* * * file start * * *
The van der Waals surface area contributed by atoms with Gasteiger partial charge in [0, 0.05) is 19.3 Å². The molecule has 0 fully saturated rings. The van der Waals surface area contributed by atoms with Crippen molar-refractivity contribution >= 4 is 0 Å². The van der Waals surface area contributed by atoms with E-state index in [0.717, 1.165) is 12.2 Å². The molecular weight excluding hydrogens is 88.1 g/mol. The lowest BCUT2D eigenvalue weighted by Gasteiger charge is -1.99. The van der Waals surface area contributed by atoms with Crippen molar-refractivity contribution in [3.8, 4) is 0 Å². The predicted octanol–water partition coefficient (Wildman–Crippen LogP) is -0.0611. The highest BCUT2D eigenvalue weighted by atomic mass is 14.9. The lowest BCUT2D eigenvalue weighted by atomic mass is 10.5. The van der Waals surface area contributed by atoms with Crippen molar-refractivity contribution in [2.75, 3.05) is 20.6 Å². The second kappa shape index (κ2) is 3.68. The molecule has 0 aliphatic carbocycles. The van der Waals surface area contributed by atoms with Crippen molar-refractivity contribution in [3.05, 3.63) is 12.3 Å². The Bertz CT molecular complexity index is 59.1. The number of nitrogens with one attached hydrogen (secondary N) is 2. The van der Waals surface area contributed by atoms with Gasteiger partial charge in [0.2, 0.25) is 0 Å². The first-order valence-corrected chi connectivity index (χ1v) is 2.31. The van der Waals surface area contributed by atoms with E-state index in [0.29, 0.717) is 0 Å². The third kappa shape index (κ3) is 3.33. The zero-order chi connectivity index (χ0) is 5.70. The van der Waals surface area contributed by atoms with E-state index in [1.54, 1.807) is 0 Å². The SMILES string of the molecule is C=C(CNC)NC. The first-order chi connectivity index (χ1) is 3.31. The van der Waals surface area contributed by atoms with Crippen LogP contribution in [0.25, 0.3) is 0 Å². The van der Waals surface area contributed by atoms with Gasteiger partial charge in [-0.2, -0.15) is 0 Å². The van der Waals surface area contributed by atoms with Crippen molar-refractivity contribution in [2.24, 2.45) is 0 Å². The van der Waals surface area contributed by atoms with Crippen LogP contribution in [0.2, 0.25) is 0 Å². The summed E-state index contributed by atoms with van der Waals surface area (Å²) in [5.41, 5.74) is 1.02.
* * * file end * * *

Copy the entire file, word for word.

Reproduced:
The van der Waals surface area contributed by atoms with Gasteiger partial charge in [0, 0.05) is 19.3 Å². The molecule has 0 fully saturated rings. The van der Waals surface area contributed by atoms with Crippen molar-refractivity contribution >= 4 is 0 Å². The van der Waals surface area contributed by atoms with E-state index in [0.717, 1.165) is 12.2 Å². The molecular weight excluding hydrogens is 88.1 g/mol. The lowest BCUT2D eigenvalue weighted by Gasteiger charge is -1.99. The van der Waals surface area contributed by atoms with Crippen molar-refractivity contribution in [3.8, 4) is 0 Å². The predicted octanol–water partition coefficient (Wildman–Crippen LogP) is -0.0611. The highest BCUT2D eigenvalue weighted by atomic mass is 14.9. The lowest BCUT2D eigenvalue weighted by atomic mass is 10.5. The van der Waals surface area contributed by atoms with Crippen molar-refractivity contribution in [2.75, 3.05) is 20.6 Å². The second kappa shape index (κ2) is 3.68. The molecule has 0 aliphatic carbocycles. The van der Waals surface area contributed by atoms with Crippen molar-refractivity contribution in [3.05, 3.63) is 12.3 Å². The Bertz CT molecular complexity index is 59.1. The number of nitrogens with one attached hydrogen (secondary N) is 2. The van der Waals surface area contributed by atoms with Gasteiger partial charge in [0.2, 0.25) is 0 Å². The first-order valence-corrected chi connectivity index (χ1v) is 2.31. The van der Waals surface area contributed by atoms with E-state index in [0.29, 0.717) is 0 Å². The third kappa shape index (κ3) is 3.33. The zero-order chi connectivity index (χ0) is 5.70. The van der Waals surface area contributed by atoms with E-state index in [1.54, 1.807) is 0 Å². The SMILES string of the molecule is C=C(CNC)NC. The first-order chi connectivity index (χ1) is 3.31. The van der Waals surface area contributed by atoms with Crippen LogP contribution in [0.25, 0.3) is 0 Å². The van der Waals surface area contributed by atoms with Gasteiger partial charge in [-0.2, -0.15) is 0 Å². The van der Waals surface area contributed by atoms with Crippen molar-refractivity contribution in [2.24, 2.45) is 0 Å². The van der Waals surface area contributed by atoms with Crippen LogP contribution in [0.2, 0.25) is 0 Å². The summed E-state index contributed by atoms with van der Waals surface area (Å²) in [5.41, 5.74) is 1.02.